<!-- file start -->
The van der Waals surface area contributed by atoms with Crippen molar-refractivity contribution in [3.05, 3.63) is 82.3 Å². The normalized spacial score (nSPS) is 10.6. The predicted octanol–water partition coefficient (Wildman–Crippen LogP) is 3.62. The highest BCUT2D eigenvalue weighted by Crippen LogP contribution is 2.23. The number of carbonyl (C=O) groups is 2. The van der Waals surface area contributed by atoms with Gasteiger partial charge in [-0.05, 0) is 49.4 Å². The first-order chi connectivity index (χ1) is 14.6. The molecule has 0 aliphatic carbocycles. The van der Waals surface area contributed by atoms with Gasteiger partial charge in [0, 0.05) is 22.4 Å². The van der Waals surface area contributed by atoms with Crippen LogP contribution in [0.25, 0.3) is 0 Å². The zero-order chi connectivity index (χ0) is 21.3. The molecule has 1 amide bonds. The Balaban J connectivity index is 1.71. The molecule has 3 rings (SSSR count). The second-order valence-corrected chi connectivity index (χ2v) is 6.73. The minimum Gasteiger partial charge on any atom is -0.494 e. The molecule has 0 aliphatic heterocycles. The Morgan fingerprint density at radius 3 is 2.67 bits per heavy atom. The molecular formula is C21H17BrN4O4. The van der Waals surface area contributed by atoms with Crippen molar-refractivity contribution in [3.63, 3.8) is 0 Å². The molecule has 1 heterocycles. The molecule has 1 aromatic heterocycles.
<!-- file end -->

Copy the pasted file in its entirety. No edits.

The van der Waals surface area contributed by atoms with Crippen molar-refractivity contribution in [3.05, 3.63) is 82.3 Å². The normalized spacial score (nSPS) is 10.6. The predicted octanol–water partition coefficient (Wildman–Crippen LogP) is 3.62. The highest BCUT2D eigenvalue weighted by Crippen LogP contribution is 2.23. The number of carbonyl (C=O) groups is 2. The van der Waals surface area contributed by atoms with Gasteiger partial charge in [-0.05, 0) is 49.4 Å². The first-order chi connectivity index (χ1) is 14.6. The molecule has 0 aliphatic carbocycles. The van der Waals surface area contributed by atoms with Gasteiger partial charge in [0, 0.05) is 22.4 Å². The van der Waals surface area contributed by atoms with Crippen LogP contribution in [0.25, 0.3) is 0 Å². The zero-order chi connectivity index (χ0) is 21.3. The molecule has 1 amide bonds. The Balaban J connectivity index is 1.71. The molecule has 3 rings (SSSR count). The second-order valence-corrected chi connectivity index (χ2v) is 6.73. The minimum Gasteiger partial charge on any atom is -0.494 e. The molecule has 0 aliphatic heterocycles. The Morgan fingerprint density at radius 3 is 2.67 bits per heavy atom. The molecular formula is C21H17BrN4O4. The van der Waals surface area contributed by atoms with Crippen molar-refractivity contribution in [3.63, 3.8) is 0 Å². The molecule has 1 heterocycles. The molecule has 1 aromatic heterocycles.